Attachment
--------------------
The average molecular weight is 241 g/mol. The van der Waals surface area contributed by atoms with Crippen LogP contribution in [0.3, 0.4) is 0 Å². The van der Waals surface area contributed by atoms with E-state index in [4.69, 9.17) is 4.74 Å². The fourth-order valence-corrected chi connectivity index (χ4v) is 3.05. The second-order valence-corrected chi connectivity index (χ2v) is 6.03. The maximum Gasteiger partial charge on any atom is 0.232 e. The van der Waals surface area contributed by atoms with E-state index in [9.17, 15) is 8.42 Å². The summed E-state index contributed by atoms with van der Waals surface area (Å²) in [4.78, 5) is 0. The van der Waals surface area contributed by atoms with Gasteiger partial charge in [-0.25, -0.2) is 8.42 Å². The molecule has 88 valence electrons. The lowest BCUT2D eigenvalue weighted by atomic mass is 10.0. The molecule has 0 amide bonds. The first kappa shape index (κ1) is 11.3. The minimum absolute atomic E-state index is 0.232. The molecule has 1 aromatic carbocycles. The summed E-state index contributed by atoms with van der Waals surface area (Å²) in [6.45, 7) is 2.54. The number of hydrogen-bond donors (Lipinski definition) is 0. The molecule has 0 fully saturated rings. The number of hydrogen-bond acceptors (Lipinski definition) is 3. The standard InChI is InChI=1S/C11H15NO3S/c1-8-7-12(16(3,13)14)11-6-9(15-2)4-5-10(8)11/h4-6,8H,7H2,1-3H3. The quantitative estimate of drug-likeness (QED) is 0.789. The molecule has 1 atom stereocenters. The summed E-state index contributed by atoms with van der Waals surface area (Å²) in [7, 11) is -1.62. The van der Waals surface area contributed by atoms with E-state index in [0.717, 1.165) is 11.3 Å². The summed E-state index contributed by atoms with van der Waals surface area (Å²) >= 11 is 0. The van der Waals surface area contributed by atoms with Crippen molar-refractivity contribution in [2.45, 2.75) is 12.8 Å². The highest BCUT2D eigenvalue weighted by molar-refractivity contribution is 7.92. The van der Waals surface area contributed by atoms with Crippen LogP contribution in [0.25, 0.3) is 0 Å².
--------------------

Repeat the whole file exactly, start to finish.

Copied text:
The average molecular weight is 241 g/mol. The van der Waals surface area contributed by atoms with Crippen LogP contribution in [0.3, 0.4) is 0 Å². The van der Waals surface area contributed by atoms with E-state index in [4.69, 9.17) is 4.74 Å². The fourth-order valence-corrected chi connectivity index (χ4v) is 3.05. The second-order valence-corrected chi connectivity index (χ2v) is 6.03. The maximum Gasteiger partial charge on any atom is 0.232 e. The van der Waals surface area contributed by atoms with E-state index in [9.17, 15) is 8.42 Å². The summed E-state index contributed by atoms with van der Waals surface area (Å²) in [4.78, 5) is 0. The van der Waals surface area contributed by atoms with Gasteiger partial charge in [-0.25, -0.2) is 8.42 Å². The molecule has 88 valence electrons. The lowest BCUT2D eigenvalue weighted by atomic mass is 10.0. The molecule has 0 amide bonds. The first kappa shape index (κ1) is 11.3. The minimum absolute atomic E-state index is 0.232. The molecule has 1 aromatic carbocycles. The summed E-state index contributed by atoms with van der Waals surface area (Å²) in [6.45, 7) is 2.54. The number of hydrogen-bond donors (Lipinski definition) is 0. The molecule has 0 fully saturated rings. The number of hydrogen-bond acceptors (Lipinski definition) is 3. The standard InChI is InChI=1S/C11H15NO3S/c1-8-7-12(16(3,13)14)11-6-9(15-2)4-5-10(8)11/h4-6,8H,7H2,1-3H3. The quantitative estimate of drug-likeness (QED) is 0.789. The molecule has 1 atom stereocenters. The summed E-state index contributed by atoms with van der Waals surface area (Å²) in [7, 11) is -1.62. The van der Waals surface area contributed by atoms with E-state index in [0.717, 1.165) is 11.3 Å². The summed E-state index contributed by atoms with van der Waals surface area (Å²) >= 11 is 0. The van der Waals surface area contributed by atoms with Crippen molar-refractivity contribution in [2.45, 2.75) is 12.8 Å². The highest BCUT2D eigenvalue weighted by molar-refractivity contribution is 7.92. The van der Waals surface area contributed by atoms with Crippen LogP contribution in [0.25, 0.3) is 0 Å².